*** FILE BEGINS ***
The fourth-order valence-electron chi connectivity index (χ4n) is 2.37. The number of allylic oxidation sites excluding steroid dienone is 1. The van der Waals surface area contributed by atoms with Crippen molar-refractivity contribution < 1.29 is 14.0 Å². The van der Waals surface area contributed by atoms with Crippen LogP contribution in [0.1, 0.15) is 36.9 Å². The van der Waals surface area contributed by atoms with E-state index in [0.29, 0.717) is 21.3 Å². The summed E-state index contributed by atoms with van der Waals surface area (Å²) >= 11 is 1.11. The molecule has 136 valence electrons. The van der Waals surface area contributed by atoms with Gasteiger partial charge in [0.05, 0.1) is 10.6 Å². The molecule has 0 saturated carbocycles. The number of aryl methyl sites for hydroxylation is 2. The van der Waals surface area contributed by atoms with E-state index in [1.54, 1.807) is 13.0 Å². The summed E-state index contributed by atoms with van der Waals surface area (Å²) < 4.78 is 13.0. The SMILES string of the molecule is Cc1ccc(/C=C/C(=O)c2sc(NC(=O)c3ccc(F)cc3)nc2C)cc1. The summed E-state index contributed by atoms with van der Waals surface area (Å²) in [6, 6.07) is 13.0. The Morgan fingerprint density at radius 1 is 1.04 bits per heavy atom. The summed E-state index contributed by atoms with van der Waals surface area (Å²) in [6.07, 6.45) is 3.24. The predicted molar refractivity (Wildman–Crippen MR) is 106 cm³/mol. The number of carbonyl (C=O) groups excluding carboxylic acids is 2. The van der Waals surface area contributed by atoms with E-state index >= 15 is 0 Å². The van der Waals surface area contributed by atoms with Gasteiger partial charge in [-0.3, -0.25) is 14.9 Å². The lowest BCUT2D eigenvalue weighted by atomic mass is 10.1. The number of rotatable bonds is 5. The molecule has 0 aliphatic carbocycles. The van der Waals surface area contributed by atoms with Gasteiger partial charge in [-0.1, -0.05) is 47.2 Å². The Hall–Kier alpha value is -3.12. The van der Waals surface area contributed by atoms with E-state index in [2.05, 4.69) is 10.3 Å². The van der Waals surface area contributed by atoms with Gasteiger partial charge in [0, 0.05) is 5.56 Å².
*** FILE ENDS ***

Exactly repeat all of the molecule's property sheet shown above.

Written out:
The fourth-order valence-electron chi connectivity index (χ4n) is 2.37. The number of allylic oxidation sites excluding steroid dienone is 1. The van der Waals surface area contributed by atoms with Crippen molar-refractivity contribution < 1.29 is 14.0 Å². The van der Waals surface area contributed by atoms with Crippen LogP contribution in [0.1, 0.15) is 36.9 Å². The van der Waals surface area contributed by atoms with E-state index in [0.29, 0.717) is 21.3 Å². The summed E-state index contributed by atoms with van der Waals surface area (Å²) >= 11 is 1.11. The molecule has 136 valence electrons. The van der Waals surface area contributed by atoms with Gasteiger partial charge in [0.05, 0.1) is 10.6 Å². The molecule has 0 saturated carbocycles. The number of aryl methyl sites for hydroxylation is 2. The van der Waals surface area contributed by atoms with E-state index in [1.54, 1.807) is 13.0 Å². The summed E-state index contributed by atoms with van der Waals surface area (Å²) < 4.78 is 13.0. The SMILES string of the molecule is Cc1ccc(/C=C/C(=O)c2sc(NC(=O)c3ccc(F)cc3)nc2C)cc1. The summed E-state index contributed by atoms with van der Waals surface area (Å²) in [6, 6.07) is 13.0. The Morgan fingerprint density at radius 1 is 1.04 bits per heavy atom. The summed E-state index contributed by atoms with van der Waals surface area (Å²) in [6.07, 6.45) is 3.24. The predicted molar refractivity (Wildman–Crippen MR) is 106 cm³/mol. The number of carbonyl (C=O) groups excluding carboxylic acids is 2. The van der Waals surface area contributed by atoms with E-state index >= 15 is 0 Å². The van der Waals surface area contributed by atoms with Gasteiger partial charge in [-0.3, -0.25) is 14.9 Å². The lowest BCUT2D eigenvalue weighted by atomic mass is 10.1. The number of rotatable bonds is 5. The molecule has 0 aliphatic carbocycles. The van der Waals surface area contributed by atoms with Gasteiger partial charge in [-0.1, -0.05) is 47.2 Å². The Hall–Kier alpha value is -3.12. The van der Waals surface area contributed by atoms with E-state index in [2.05, 4.69) is 10.3 Å². The van der Waals surface area contributed by atoms with Gasteiger partial charge in [0, 0.05) is 5.56 Å².